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Dick Costello

Dick Costello (R) is running for Lansing Town Justice.  Costello, who chairs the Lansing Republican Party, is a retired golf professional, coach, and teacher who managed Robert Trent Jones Golf Course and the golf program at Cornell University.  He is running on both the Republican and Independent Party lines.

"I think a judge should be in the people business.  Helping and running a court with integrity is what this is all about.  I want to be involved in the lives of people that have, perhaps, gone astray and that, perhaps, I can help.  From a judge's perspective helping is paramount.  Reprimanding someone has it's place for sure.  But to show empathy and understanding of the totality of the situation is something I'm pretty good at."

Born and raised in Waverly, NY, Costello served his PGA (Professional Golfers' Association) apprenticeship at a private country club in Waverly before he was recruited by Cornell University in 1973.  He was Assistant Golf and Teaching Professional when he began at Cornell.  In 1988 he was elected Central New York PGA Teacher of the Year.  In 1998 he was named Central New York Golf Pro of the year.  In 2010 he was inducted in the PGA Hall of Fame.  Additionally, Cornell named the second hole for him.  When he retired in 2000 he was the Director of Golf Operations and the men's golf coach.

"As a PGA golf professional at a major ivy league university I have had to deal with approximately 19,000 students, approximately 15,000 employees, and 18,000 area alumni... with one golf course," he says. "I would bring that experience to the bench."

For a few years after retiring from Cornell he taught golf for the City of Boca Raton, Florida, where his son is also a golf professional. But he says Lansing is his home, and he wants to serve this community.

The Lansing court has become busier in recent years to the point where town officials have been talking about the possibility of building a separate court entrance on the Town Hall, to physically separate the court from municipal operations.  When elected new judges receive training from New York State, but in anticipation of the election Costello has been taking advantage of Lansing Judge John Howell's invitation to observe his court, to prepare for the position.  He has also spoken to Tompkins County Sheriff Ken Lansing to learn more about the county jail and related topics.

"I don't have experience in court.  I have a lot of experience with people," he says. "I've been in the people business as a PGA golf professional my whole life.  I've counseled countless students who have serious personal problems such as parents getting divorced -- will there be money?  How do I handle this?  Will they be a phys-ed student or a member of my golf team, or just a student who plays the course a lot that I got to know?"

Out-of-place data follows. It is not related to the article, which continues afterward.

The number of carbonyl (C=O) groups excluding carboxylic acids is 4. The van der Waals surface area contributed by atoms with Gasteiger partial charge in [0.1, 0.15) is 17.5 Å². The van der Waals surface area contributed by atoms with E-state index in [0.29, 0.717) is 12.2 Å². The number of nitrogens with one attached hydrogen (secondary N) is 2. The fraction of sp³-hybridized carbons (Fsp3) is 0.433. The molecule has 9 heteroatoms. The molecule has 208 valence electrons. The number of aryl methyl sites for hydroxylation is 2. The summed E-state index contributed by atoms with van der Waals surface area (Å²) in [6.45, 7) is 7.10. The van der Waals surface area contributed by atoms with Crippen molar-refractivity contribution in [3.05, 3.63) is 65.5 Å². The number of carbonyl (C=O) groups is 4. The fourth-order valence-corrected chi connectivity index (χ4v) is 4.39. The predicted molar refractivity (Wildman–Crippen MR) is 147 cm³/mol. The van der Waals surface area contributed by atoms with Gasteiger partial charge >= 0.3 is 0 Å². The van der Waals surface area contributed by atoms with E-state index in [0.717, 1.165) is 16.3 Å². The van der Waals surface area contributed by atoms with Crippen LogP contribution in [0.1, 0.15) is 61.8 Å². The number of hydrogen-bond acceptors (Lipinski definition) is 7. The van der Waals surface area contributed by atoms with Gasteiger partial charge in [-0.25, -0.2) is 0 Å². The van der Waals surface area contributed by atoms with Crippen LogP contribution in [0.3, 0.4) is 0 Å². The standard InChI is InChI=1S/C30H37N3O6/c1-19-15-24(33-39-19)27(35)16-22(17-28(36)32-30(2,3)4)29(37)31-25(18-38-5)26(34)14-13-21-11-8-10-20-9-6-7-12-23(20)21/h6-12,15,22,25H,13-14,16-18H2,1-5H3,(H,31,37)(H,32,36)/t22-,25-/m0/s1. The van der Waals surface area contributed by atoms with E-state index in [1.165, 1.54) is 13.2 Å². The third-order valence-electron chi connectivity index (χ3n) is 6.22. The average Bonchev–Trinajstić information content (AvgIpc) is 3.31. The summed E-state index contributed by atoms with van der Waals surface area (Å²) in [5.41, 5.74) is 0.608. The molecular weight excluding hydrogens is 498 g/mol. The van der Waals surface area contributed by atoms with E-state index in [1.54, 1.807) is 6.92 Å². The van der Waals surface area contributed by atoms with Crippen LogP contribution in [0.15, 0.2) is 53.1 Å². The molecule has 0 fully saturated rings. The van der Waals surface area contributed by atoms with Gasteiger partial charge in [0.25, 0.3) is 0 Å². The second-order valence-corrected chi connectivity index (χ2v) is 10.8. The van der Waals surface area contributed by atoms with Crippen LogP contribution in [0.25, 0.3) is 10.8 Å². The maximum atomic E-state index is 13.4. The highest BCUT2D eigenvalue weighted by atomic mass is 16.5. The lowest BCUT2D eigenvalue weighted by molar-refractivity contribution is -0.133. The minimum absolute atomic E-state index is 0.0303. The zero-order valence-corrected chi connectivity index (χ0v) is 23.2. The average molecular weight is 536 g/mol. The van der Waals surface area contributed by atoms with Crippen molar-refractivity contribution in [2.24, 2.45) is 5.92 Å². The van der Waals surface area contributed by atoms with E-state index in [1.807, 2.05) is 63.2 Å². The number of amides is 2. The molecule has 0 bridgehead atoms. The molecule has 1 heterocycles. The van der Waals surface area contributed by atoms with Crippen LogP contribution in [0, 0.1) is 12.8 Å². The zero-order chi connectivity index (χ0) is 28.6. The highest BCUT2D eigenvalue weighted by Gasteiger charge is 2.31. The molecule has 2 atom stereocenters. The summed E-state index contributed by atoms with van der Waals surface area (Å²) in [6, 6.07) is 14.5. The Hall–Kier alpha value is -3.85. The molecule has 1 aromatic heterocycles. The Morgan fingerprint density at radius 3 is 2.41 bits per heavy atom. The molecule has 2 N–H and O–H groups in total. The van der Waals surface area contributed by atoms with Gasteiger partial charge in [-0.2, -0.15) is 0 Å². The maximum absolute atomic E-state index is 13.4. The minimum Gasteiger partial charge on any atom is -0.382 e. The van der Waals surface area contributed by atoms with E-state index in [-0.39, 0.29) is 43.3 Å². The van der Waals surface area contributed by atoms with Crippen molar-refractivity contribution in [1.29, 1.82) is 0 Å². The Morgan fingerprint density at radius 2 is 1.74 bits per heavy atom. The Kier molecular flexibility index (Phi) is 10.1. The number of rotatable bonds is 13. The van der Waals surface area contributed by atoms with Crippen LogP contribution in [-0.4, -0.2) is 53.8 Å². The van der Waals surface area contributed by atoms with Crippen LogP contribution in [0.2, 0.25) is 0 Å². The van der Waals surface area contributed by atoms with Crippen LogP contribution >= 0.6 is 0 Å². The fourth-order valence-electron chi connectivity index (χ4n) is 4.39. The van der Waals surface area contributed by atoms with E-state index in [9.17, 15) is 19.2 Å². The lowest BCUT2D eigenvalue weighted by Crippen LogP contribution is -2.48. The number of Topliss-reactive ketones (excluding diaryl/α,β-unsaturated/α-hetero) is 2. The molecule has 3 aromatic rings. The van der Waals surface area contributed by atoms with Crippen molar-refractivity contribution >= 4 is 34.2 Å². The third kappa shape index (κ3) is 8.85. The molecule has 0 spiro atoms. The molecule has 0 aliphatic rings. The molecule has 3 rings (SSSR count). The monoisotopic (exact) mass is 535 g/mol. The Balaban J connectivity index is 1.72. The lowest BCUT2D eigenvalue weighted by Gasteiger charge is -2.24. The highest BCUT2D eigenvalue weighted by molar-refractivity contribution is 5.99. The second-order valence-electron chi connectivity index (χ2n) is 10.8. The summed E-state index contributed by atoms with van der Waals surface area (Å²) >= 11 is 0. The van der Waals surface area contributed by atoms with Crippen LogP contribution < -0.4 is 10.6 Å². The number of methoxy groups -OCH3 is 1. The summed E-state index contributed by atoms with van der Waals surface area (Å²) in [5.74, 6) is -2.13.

Costello says he favors programs like Tompkins County's 'Alternatives to Incarceration', preferring to make a first offender's court date a teaching opportunity.

"A good day in court for me would be to have that individual, upon leaving the courthouse, look at me and say, 'Judge, thanks for some leniency," he says. "I'm going to walk out that door seeing society in a completely different way, and try to be a wholesome citizen of this community.'  That would make my day in court.  There are a lot of cases where the taxpayers are funding a cell for room and board that is totally unnecessary.  Alternatives could and should be used for minor infractions.  If we go back to domestic abuse, abuse or alcohol and drugs, that's another conversation."

And a second court appearance would not go as well.  Costello says he would track his cases, and the consequences would be dire when a defendant appears for the same crime a second time.

Costello says he got the idea to run for justice years ago from Tompkins County Judge William C. Barrett. 

"I used to play golf with Bill, and one day he said, 'When you retire you should run for town justice.'  I looked at him and said, 'Why?'  And he said, 'because you know people.  You run this university golf course like the navy man you were, and the court system would flow well with you, too.  You should consider it.'"

More recently Costello says he has been strongly encouraged to run for by people like Barret, Former Congressman Jim Walsh, and Former Assemblyman Dan Fessenden.

"They've encouraged me strongly to run," he says.

If elected, Costello will take over for Town Justice David Banfield, who is retiring from the court at the end of this year.  Two Democrats are reportedly also collecting signatures to qualify to run for the position, but Costello says he is the man for the job.

"I can honestly say that I would do a good job," he says. "I've been involved in the people business.  I've been here 45 years-plus.  I know people and I have a clear understanding of people's minds in the sense that I had to deal with a lot of people's issues at my job at Cornell.  I want to be involved in the lives of people that have, perhaps, gone astray and that, perhaps, I can help.  From a judge's perspective helping is paramount.  Reprimanding someone has it's place for sure.  But to show empathy and understanding of the totality of the situation is something I'm pretty good at."

Petitions must be filed with the requisite number of qualifying signatures by July 12th in order for candidates to be placed on the ballot.

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